Column: Natural gas isn’t the villain
Thanks to rapid decline in the cost of abundant natural gas and growth in its use for electricity production, there have been real environmental gains.
As it considers a proposal to build a new natural gas plant, the Michigan Public Service Commission (MPSC) should consider government data that show many environmental impacts — acid rain, respiratory ailments, and carbon emissions — have been reduced significantly during the past decade, and generally are still declining.
So there’s only one problem with casting natural gas as the villain: There’s not much real evidence for it.
According to the Energy Information Administration, since the start of the shale revolution in 2006 and leading up to 2016, annual sulfur dioxide emissions dropped 81 percent from 9.5 million metric tons to 1.8 million tons and nitrogen oxides fell from 3.8 million metric tons to 1.63 million tons, a reduction of 57 percent.
And over the same period, annual carbon dioxide emissions dropped 22.5 percent from nearly 2.5 billion metric tons to 1.9 billion tons. Today carbon dioxide emissions from power production are at late-1980s levels. Think about it: even as the nation’s electricity production has risen — by more than 50 percent since 1988 — carbon emissions have fallen.
These numbers should bring home a clear message: The fossil fuel revolution in the United States is profoundly changing not only the economics of oil and gas production but also the environment. When it comes to electricity, the economics increasingly favor low-cost abundant natural gas.
Natural gas is replacing coal, not only in the United States but also in China and India, two countries with fast-growing economies that are beginning to use imports of liquefied natural gas for electric power production. It’s a powerful demonstration that the significant benefits of the American shale revolution are beginning to reach other countries and that the U.S. has the know-how and resources to play a major role globally in reducing carbon emissions.
Everyone seems to recognize this except some environmental groups and those politicians who are eagerly courting their endorsement by supporting efforts to ban the production and use of fossil fuels.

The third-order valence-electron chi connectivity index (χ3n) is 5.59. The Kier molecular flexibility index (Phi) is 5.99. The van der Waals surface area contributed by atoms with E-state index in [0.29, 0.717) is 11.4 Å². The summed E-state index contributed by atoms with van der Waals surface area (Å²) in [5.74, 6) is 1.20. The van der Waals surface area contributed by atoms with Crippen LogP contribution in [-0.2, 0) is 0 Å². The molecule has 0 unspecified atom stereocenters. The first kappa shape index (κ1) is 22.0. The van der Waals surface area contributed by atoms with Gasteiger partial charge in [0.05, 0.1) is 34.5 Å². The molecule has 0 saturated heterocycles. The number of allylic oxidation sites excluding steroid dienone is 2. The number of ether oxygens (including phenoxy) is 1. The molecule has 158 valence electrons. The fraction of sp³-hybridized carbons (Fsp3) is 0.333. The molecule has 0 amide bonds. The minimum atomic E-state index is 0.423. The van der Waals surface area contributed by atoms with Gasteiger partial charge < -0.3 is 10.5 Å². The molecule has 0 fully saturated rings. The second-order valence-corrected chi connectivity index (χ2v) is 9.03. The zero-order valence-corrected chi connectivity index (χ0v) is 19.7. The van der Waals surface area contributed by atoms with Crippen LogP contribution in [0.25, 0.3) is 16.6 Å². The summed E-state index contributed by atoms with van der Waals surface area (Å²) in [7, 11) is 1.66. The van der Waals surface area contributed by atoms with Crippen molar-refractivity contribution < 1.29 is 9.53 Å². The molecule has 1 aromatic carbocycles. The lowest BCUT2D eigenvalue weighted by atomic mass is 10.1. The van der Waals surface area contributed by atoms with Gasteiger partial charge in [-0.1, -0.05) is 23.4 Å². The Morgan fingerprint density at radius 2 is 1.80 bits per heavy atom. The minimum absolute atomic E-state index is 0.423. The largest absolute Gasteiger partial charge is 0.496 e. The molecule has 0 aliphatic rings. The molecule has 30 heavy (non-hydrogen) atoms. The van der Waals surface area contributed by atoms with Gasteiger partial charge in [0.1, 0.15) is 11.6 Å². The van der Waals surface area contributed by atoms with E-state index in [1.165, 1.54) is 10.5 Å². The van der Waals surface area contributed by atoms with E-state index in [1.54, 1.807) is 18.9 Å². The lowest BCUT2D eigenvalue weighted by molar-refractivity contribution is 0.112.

Environmentalists participating in the keep-it-in-the-ground movement want the MPSC to deny Detroit Edison a certificate of necessity to build a new gas plant and instead require the utility to leapfrog into solar and wind power. That misguided approach would unnecessarily send energy costs soaring, presents a risk to electricity reliability, and is far from the most efficient way to achieve environmental progress.
Given that solar and wind energy are intermittent, a switch to renewables would require sophisticated balancing from other energy sources and grid technologies. This would entail a fundamental change in our energy system and impose enormous costs on Michigan’s economy.
While improvements in energy storage technology will continue to make solar and wind power more market competitive, we ought to lean on the resources that are already winning in the marketplace today.
Those who cling to the belief that natural gas can be replaced forget that the reason you hear so little about acid rain these days is that, due to the switch from coal to gas, sulfur dioxide emissions have declined so significantly over the years.
The significant reduction in power-plant carbon emissions to the lowest level in 30 years proves that we can grow the economy and achieve environmental progress, too. And it’s a demonstration that the energy technology revolution — and a dose of reason and resolve — can address climate challenges without changing the way we live.
Mark J. Perry is a professor of economics at the Flint campus of the University of Michigan and a scholar at the American Enterprise Institute.